Virgilio Trujillo Arana knew he was risking his life defending the Amazon lands his indigenous Uwottuja community had lived on for centuries.
“Whatever happens, happens,” he said in a video recorded before his death. “[But] without land, we disappear. This is why we defend our territories.
Trujillo, 38, was coordinator of the Indigenous Territorial Guard in the municipality of Autana, in the state of Amazonas, in the south of Venezuela. He was also the founder of Ayose Huyunami, a unit defending indigenous lands against criminal groups and illegal mining.
On Thursday, he was shot dead in the town of Puerto Ayacucho by a gunman who opened fire in broad daylight.
His murder left his family and the Uwottuja community scared and furious. Many who knew him asked not to be named out of concern for their own safety.
“This is the first time I have suffered such a great loss… [Trujillo] — may he rest in peace — was the one who took the first step to defend our home,” a family member said.
Trujillo’s murder was seen by human rights defenders as an attack not just on an individual, but on an entire community and its efforts to protect a way of life.
On the night of his murder, other members of the Native Guard received death threats, and one said the killing had had a catastrophic impact on morale.
“Right now I’m devastated and I feel unable to fight back,” the guard said. “We have seen the price of this fight, and it is very painful. We may run out of time. As frontline defenders, we are all at risk.
But Trujillo and the mission of the native guards seem more important than ever.
In 2016, the leader of Venezuela, Nicolás Maduro, designated an area larger than Portugal as a strategic development zone for the exploitation of gold and other precious minerals.
The state of Amazonas is not part of this area, known as the Orinoco Mining Arc, and mining there has been banned since 1989. But the ban has not stopped mafia gangs and Colombian rebel groups to dig for gold in the jungle – bringing violence, crime and the environment. destruction with them.
Trujillo’s death came amid a wave of threats and violence against rainforest defenders across the Amazon. Last month, Brazilian indigenous expert Bruno Pereira and British journalist Dom Phillips were murdered in the Brazilian Amazon, and activists faced intimidation and violence in Ecuador, Peru and Colombia.
In Venezuela alone, 32 indigenous leaders and environmentalists have been killed in the past eight years, according to human rights organization Odevida.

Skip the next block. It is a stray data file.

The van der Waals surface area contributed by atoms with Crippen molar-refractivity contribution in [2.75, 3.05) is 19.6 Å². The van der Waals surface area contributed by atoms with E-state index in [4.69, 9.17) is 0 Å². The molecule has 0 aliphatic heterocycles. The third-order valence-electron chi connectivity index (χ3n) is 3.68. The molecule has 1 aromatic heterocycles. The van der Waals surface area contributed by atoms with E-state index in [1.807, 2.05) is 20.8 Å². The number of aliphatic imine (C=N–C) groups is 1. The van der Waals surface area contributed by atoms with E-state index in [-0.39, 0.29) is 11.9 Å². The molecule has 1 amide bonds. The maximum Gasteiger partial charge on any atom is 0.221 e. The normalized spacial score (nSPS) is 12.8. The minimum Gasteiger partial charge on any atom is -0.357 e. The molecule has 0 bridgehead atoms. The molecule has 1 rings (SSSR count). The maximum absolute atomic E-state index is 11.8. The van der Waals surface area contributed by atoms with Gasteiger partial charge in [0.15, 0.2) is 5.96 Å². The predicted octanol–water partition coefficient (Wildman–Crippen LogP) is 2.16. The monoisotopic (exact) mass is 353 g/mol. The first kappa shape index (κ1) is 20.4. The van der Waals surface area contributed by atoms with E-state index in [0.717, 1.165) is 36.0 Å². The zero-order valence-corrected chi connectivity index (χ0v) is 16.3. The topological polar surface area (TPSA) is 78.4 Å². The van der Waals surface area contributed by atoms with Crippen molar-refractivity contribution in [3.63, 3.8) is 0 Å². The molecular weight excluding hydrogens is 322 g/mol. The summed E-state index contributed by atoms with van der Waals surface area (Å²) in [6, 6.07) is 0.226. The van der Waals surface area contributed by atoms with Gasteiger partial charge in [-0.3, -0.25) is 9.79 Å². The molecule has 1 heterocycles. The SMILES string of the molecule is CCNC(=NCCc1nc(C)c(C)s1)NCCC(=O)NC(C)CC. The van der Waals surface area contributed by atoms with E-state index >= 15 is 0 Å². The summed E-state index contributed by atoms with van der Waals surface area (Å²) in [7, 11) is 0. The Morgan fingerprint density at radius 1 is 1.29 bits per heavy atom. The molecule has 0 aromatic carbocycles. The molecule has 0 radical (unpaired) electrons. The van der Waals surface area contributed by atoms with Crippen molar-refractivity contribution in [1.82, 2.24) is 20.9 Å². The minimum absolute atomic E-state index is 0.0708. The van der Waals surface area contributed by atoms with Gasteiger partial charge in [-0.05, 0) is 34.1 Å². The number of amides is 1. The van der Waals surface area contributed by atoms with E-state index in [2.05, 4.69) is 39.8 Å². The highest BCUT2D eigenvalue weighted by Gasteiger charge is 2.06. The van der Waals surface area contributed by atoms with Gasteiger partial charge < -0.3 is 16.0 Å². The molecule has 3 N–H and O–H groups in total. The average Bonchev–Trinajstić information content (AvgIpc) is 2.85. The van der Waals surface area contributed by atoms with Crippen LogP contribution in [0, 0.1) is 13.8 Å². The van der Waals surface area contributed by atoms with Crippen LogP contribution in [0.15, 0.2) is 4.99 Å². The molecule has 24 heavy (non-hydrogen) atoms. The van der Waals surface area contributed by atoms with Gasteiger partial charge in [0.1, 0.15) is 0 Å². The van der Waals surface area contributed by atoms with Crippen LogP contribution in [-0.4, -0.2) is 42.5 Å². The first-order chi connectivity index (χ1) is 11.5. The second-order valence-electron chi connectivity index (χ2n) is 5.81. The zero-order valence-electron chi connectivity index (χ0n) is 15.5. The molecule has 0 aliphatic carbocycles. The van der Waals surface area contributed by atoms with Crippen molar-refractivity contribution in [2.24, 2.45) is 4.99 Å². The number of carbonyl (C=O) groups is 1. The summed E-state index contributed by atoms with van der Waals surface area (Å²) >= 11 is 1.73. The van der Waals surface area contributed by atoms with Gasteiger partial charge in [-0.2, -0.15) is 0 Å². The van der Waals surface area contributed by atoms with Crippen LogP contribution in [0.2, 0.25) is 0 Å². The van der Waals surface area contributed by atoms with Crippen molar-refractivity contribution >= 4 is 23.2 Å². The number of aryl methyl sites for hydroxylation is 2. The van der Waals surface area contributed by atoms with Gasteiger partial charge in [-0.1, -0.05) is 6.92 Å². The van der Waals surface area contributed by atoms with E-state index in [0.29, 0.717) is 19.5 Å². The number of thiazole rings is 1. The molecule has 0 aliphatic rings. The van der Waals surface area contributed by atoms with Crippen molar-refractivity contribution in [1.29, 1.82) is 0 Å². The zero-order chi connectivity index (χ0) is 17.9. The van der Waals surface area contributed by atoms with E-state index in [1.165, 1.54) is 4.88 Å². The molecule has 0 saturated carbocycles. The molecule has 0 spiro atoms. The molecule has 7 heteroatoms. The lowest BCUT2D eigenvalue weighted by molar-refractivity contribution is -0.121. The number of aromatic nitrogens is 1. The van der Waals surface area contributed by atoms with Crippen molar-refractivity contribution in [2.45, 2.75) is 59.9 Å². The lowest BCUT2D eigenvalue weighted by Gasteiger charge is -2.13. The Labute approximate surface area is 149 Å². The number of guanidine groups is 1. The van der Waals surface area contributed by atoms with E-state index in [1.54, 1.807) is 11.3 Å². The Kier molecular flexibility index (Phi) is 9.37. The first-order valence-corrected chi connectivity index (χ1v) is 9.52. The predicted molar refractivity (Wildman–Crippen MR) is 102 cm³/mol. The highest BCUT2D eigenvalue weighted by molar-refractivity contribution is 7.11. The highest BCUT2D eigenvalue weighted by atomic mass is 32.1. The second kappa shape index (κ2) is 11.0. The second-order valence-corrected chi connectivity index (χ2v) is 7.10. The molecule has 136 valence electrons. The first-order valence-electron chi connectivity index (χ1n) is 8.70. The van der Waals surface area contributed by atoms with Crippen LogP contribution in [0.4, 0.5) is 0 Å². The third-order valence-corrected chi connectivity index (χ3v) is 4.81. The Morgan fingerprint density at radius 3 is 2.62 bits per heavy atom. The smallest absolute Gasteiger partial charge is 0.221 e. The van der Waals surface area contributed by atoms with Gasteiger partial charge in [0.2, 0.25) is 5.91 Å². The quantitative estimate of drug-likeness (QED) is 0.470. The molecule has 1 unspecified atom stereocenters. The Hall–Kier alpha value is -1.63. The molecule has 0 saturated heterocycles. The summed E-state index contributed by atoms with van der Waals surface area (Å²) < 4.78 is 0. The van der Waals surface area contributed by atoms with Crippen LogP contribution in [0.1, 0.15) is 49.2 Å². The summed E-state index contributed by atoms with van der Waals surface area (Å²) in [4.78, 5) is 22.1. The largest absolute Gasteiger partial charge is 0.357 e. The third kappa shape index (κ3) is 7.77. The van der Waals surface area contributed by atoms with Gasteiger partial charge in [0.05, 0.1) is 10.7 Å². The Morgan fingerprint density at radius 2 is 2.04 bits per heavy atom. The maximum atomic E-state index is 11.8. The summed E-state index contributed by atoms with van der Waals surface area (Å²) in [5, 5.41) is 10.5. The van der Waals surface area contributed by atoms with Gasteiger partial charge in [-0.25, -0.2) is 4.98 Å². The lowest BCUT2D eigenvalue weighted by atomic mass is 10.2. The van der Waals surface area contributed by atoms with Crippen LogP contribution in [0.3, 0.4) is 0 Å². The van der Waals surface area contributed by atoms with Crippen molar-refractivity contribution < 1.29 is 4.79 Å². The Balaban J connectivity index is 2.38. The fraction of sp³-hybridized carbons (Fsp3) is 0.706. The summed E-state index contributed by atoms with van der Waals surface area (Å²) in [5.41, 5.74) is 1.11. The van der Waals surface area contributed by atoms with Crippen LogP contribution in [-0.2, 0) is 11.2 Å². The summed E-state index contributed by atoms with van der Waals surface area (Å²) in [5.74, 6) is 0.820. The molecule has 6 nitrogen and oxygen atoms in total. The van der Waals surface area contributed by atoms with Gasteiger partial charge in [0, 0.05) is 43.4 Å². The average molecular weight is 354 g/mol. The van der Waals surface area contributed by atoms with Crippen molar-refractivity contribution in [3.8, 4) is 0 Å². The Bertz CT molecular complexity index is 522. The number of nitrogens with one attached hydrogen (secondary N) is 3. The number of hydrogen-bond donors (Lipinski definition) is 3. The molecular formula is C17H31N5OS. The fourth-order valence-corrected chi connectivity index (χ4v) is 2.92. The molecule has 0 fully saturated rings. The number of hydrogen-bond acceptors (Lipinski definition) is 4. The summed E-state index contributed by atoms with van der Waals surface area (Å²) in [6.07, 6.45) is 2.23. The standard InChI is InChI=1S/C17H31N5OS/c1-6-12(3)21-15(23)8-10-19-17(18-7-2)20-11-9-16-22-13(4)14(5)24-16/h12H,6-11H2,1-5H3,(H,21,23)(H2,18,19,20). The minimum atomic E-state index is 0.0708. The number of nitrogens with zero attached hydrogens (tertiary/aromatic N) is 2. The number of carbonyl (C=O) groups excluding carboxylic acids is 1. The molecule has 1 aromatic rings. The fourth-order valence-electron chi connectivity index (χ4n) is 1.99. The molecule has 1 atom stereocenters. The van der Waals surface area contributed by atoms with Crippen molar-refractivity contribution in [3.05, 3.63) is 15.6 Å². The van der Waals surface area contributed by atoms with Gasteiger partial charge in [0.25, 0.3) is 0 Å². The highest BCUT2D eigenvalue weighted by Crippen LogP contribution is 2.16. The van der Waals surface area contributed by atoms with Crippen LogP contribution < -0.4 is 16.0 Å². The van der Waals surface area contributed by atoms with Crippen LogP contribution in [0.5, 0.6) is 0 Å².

“Virgilio Trujillo was not just any indigenous man. He was the defender of the Amazon,” said Armando Obdola, director of the indigenous organization Kapé Kapé.
His death is at the center of a web of interrelated crises, said Tamara Taraciuk, acting Americas director at Human Rights Watch.
“Virgilio’s death exposes some of the most difficult human rights challenges facing Venezuela today: the brutal control exercised by armed groups over illegal mining in the country; the struggle of indigenous groups, who have been largely forgotten by the authorities; and the futility of the Venezuelan justice system to independently investigate abuses and hold those responsible to account,” she said.
After the murder and death threats, most members of the Native Guard were too scared to show up at Trujillo’s funeral — and they all avoided speaking publicly about what had happened.
“We are entering a situation of passivity and fear,” says Obdola. “But this should be a moment of awakening.”
Trujillo’s family has called for a full investigation, but some blame Venezuelan authorities for his death. Virgilio had previously worked alongside units of the country’s army to protect indigenous lands. After a series of death threats, he asked the Interior Ministry for protective measures more than a year ago, but his requests went unanswered.
“Unfortunately, the government system and these armed groups have formed an alliance,” a family member said. “Instead of protecting the land, they indulged in bribery and smuggling.”
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